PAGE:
Jack Stanizzo of the Contrails (who had the 1967 hit, "Someone") and guitarist Paul Lowe are returning for their third year with Taste of Brookline.
ABOUT JACK AND PAUL
Jack Stanizzo – Contrails “Someone”
Groups in the sixties knew how to write a love song. Some of them could even come up with a good unrequited love or "love gone wrong" tune. But when you can come up with a breakup song that's still spinning 45 years later, now that's one memorable ballad.
Jack Stanizzo of Mt. Washington and Dick Engel of Mt. Lebanon, writers and performers for the Contrails, did just that when they teamed up to pen "Someone," a song that hit the charts in 1966.
The Contrails originally released the song "Someone" on Odell Bailey's west coast Reuben label (#711), backed by the instrumental "Mummy Walk" in the fall of 1966. The Pittsburgh band cut the master at Gateway Studios above the old National Record Mart in Market Square, and Bailey himself was from Beltzhoover. But there was a reason they pasted a Los Angeles label (Reuben's only release, as far as Old Mon can tell) on their purely local wax. Bailey and The Contrails thought the tune had a better chance of getting airtime if they weren't competing with the heap of local songs already stacked up in front of the region's radio and hop jocks. The plan worked to perfection. "Someone" broke here and was then picked up by NYC's Diamond label (#213).
It took off, especially in Western Pennsylvania, where it became a Top Five song and stayed on the area charts for 15 weeks. The dance hall jocks couldn't spin it enough, and Clark Race pushed it hard on KDKA.
The Contrails scored a couple of more hits with "Why Do I" (1966) and "Make Me Love" (1967), both Stanizzo-Engel compositions. The Contrails opened or shared a stage with some of the eras great acts like Smokey Robinson, David Ruffin (The Temptations), Three Dog Night, The Marcels, Gary "US" Bonds, The Sweet Inspirations, The Brooklyn Bridge, Sonny & Cher, The Yardbirds and The Grass Roots. But in 1969, the Contrails run came to an end. Then Stanizzo formed a band called Thy Brothers Blood in 1969, and that band spent the next decade plus touring and playing at clubs and venues like the Civic Arena and Syria Mosque, where they opened for acts like Chicago, Jimi Hendrix, Blood Sweat & Tears and Janis Joplin.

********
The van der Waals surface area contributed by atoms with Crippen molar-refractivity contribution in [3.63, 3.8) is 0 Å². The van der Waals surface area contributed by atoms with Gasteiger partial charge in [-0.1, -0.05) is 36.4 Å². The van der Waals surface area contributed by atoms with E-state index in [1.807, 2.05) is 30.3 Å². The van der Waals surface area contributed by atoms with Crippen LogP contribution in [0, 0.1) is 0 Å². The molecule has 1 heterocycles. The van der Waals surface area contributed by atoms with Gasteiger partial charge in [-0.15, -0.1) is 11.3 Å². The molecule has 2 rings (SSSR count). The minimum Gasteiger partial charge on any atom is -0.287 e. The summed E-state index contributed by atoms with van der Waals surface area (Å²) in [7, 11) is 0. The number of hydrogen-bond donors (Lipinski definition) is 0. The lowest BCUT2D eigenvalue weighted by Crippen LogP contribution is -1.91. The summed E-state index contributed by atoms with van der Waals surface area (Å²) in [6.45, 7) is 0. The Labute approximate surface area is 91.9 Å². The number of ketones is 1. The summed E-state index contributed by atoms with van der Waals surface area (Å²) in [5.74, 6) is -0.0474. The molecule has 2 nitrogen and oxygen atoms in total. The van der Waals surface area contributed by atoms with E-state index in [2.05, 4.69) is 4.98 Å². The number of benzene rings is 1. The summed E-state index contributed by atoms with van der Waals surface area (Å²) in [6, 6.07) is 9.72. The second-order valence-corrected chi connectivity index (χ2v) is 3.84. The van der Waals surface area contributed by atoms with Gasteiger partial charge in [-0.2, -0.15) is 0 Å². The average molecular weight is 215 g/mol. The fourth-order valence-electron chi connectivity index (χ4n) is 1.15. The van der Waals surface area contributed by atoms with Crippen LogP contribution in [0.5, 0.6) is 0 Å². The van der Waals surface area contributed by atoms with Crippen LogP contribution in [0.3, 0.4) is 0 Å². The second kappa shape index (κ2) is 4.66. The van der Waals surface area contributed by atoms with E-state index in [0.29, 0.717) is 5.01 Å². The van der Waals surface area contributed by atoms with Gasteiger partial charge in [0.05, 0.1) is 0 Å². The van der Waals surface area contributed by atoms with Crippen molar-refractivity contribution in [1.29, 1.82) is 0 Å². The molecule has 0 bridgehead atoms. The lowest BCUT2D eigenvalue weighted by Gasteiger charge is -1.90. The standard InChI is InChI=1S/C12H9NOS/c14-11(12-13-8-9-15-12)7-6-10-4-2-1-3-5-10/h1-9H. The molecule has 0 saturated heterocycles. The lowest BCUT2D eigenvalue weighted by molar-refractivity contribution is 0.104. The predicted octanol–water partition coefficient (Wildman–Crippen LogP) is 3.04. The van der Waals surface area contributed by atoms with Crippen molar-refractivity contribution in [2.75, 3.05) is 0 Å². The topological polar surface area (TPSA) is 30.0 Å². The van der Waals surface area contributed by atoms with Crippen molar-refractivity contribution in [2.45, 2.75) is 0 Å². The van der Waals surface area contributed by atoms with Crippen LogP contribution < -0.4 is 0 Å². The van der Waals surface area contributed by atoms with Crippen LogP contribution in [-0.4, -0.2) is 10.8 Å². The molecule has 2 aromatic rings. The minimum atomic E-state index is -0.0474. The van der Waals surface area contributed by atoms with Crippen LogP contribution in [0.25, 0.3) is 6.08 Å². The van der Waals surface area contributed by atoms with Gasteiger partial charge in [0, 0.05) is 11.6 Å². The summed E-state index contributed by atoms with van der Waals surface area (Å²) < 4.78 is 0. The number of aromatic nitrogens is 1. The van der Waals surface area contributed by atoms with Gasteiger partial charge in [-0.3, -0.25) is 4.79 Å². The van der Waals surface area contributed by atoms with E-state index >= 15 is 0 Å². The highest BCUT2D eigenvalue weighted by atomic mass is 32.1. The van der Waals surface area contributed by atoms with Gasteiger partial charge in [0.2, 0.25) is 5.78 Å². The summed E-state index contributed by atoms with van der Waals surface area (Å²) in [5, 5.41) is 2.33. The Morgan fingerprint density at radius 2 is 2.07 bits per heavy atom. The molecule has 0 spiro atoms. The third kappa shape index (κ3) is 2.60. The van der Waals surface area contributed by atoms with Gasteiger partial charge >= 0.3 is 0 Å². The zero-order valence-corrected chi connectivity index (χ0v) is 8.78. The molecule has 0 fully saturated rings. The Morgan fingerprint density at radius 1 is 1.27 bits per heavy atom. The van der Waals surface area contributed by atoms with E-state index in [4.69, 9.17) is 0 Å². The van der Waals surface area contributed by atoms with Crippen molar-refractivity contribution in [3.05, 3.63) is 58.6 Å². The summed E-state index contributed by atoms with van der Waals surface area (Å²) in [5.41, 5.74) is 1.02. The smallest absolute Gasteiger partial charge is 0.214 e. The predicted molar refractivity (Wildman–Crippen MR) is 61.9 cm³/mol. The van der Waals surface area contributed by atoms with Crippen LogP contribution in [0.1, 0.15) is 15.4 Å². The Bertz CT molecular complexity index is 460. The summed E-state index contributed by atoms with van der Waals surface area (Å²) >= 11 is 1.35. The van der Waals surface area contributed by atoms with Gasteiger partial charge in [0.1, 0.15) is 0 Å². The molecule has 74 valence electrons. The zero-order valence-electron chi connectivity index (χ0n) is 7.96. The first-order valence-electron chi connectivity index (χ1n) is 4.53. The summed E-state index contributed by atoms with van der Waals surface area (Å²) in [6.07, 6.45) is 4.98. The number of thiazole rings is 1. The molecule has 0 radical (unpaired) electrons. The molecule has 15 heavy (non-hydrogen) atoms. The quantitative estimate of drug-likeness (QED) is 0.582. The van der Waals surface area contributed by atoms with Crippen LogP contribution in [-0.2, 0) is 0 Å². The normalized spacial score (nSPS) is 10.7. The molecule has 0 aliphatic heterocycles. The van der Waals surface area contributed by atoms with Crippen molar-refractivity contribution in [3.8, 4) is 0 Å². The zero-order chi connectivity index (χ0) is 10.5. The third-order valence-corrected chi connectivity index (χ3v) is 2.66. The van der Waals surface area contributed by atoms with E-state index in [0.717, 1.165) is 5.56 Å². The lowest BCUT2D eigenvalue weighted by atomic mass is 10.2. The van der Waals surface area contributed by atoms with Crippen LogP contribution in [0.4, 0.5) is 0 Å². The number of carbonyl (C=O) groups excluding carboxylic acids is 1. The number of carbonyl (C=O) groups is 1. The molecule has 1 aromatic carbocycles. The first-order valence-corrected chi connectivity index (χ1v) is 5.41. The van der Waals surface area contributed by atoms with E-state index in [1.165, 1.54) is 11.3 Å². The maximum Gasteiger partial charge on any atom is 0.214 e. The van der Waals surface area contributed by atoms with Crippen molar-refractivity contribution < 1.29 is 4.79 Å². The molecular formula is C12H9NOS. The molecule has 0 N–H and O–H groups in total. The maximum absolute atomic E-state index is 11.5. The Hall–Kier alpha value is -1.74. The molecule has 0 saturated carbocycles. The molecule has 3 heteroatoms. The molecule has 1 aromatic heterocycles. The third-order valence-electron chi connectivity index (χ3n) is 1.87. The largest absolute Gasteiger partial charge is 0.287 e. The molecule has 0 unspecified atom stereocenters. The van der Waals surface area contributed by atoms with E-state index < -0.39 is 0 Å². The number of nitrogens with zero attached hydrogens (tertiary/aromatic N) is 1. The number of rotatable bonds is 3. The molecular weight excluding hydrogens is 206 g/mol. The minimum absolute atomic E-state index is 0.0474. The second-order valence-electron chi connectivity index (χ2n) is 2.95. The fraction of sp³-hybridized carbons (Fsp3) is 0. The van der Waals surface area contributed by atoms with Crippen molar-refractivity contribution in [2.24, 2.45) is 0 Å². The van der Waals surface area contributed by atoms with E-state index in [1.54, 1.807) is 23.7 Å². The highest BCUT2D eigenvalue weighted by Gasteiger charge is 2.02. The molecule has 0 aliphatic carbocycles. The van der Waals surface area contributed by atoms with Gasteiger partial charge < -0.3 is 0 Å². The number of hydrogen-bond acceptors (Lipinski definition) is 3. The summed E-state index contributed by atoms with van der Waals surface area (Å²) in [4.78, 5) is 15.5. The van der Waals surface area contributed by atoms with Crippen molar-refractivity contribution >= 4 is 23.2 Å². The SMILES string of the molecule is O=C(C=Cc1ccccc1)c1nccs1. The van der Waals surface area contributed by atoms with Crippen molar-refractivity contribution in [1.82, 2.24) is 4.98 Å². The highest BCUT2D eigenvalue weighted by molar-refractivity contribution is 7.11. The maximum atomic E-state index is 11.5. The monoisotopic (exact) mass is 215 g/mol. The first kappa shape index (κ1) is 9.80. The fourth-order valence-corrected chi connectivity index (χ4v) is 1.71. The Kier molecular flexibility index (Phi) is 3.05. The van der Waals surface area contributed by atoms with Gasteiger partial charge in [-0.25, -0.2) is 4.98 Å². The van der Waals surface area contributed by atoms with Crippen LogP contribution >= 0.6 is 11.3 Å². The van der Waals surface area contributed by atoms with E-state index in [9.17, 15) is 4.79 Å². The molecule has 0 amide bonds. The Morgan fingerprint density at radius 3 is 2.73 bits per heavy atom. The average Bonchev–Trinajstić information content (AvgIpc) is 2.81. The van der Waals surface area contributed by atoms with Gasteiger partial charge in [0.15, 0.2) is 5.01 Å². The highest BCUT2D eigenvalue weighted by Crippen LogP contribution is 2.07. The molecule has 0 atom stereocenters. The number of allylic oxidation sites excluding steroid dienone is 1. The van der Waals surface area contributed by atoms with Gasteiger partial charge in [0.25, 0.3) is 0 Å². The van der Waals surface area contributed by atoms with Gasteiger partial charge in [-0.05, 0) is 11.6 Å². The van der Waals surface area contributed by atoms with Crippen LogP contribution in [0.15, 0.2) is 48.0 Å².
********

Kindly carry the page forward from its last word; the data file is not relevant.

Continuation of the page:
For the past decade plus, Jack has and continues to collaborate with accomplished area guitarist Paul Lowe, performing at events in the Tri-State area. Stanizzo and Lowe recently released the CD "Heart of the City," a collection of soulful, jazz-influenced ballads on his Ozzi Nats label (OZN - 1911). You can catch a couple of tracks at Jack's MySpace page. (In 2006, Jack released the Contrails 40th anniversary CD with the old hits and some unreleased cuts.)
Stanizzo came about his love for music honestly. His uncles, Fred and Art, were accomplished jazz guitarists, and he learned some of his earliest licks from local jazz icon, Joe Negri, using a guitar he bought with his First Communion money (proof that not everyone in Pittsburgh still has it squirreled away.) He cites as influences performers like Louie Prima, Little Richard, Earth Wind and Fire, Chicago, Santana, and Sting.
Jack and his wife Lois live in the city's South Hills. He earns his daily bread in construction and design now, with a list of professional certificates as long as your arm.
And that proved our original point, too. A good breakup song outlasts even a broken heart…